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Wednesday, November 19, 2008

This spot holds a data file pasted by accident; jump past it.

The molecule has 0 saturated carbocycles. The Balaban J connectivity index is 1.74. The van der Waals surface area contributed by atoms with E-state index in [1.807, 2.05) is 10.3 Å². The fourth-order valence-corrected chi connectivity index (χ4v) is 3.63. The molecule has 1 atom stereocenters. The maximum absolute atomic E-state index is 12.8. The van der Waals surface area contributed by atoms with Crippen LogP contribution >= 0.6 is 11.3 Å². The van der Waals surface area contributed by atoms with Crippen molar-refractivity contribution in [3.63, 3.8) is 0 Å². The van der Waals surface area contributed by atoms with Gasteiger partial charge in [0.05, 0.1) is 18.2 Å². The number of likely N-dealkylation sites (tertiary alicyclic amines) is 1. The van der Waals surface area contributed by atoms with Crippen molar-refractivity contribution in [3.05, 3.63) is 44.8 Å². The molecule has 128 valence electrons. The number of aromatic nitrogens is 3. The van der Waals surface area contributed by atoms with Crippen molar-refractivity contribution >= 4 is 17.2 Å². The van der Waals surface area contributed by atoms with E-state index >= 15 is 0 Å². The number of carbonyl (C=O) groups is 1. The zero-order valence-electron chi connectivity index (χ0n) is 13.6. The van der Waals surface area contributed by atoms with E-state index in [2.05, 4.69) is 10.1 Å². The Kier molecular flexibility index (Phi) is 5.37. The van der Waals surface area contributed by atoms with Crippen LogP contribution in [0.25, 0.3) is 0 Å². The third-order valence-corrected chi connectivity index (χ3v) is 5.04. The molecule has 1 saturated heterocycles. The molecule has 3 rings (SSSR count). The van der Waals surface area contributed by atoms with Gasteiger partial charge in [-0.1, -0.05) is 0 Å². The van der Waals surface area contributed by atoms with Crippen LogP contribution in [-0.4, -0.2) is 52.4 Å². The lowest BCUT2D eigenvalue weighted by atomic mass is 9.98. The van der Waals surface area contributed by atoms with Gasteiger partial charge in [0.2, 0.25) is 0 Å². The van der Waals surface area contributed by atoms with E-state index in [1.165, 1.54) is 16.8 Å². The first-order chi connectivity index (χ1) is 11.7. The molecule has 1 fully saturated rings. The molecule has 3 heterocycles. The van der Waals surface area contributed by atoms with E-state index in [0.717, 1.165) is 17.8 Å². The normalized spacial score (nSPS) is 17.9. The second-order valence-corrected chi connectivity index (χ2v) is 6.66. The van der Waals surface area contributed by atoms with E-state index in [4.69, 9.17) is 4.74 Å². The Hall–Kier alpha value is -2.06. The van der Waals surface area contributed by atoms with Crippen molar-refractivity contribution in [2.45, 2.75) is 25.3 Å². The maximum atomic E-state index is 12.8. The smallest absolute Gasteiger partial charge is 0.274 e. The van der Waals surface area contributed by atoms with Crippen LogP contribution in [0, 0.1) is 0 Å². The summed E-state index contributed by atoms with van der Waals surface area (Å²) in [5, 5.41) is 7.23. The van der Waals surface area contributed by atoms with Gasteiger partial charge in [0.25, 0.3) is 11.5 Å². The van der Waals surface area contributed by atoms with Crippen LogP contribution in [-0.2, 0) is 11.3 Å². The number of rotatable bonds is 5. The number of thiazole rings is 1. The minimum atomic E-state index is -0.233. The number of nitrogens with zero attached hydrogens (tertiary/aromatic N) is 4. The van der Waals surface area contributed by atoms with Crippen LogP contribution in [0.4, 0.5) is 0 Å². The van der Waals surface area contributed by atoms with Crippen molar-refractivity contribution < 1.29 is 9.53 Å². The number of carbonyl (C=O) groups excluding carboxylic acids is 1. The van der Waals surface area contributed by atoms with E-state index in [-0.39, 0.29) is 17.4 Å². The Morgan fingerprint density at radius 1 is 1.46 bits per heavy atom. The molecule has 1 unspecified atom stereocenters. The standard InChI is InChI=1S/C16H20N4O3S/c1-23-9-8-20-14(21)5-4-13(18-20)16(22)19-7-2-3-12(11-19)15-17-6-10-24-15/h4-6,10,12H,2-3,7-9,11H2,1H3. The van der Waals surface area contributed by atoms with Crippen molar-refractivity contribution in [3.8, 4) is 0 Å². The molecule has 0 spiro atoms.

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An undisputed genius of all times, Leonardo da Vinci (1452–1519) was more concerned with becoming “an expert on everything” as curator James Ganz put it, than with marketing his mind-boggling ideas and his awe-inspiring doodles. Famous and revered for just a few paintings he’s been engaged enough to finish in his lifetime, Leonardo was producing his drawings in thousands for exercise and for his own research, never being concerned with their preservation for posterity. The exhibit of 11 drawings from the Biblioteca Reale in Turin, including three that are double-sided, and one bound notebook, dating from about 1480 to 1510, just opened at the Legion of Honor in San Francisco. The subjects matter ranges from anatomical studies of humans and animals to machine parts and architectural renderings. One of the sheets includes a fragment of a poem. The notebook on view is the most well known Codex on the Flight of Birds. Previously shown at the Birmingham Museum of Art, “Leonardo da Vinci: Drawings from the Biblioteca Reale in Turin,” has been loaned to a U.S. exhibition for the first time. Lincoln Park, 34th Avenue and Clement Street, san Francisco,, 415-750-3600; Image: Leonardo da Vinci, Angel for the “Virgin of the Rocks”, ca. 1483–1485. Metal point heightened with white on prepared paper. Collection of the Biblioteca Reale, Turin, and used with permission of the Ministero per i Beni e le Attività Culturali, inv. no. 15572. Photograph by Fabrizio Fenucci.


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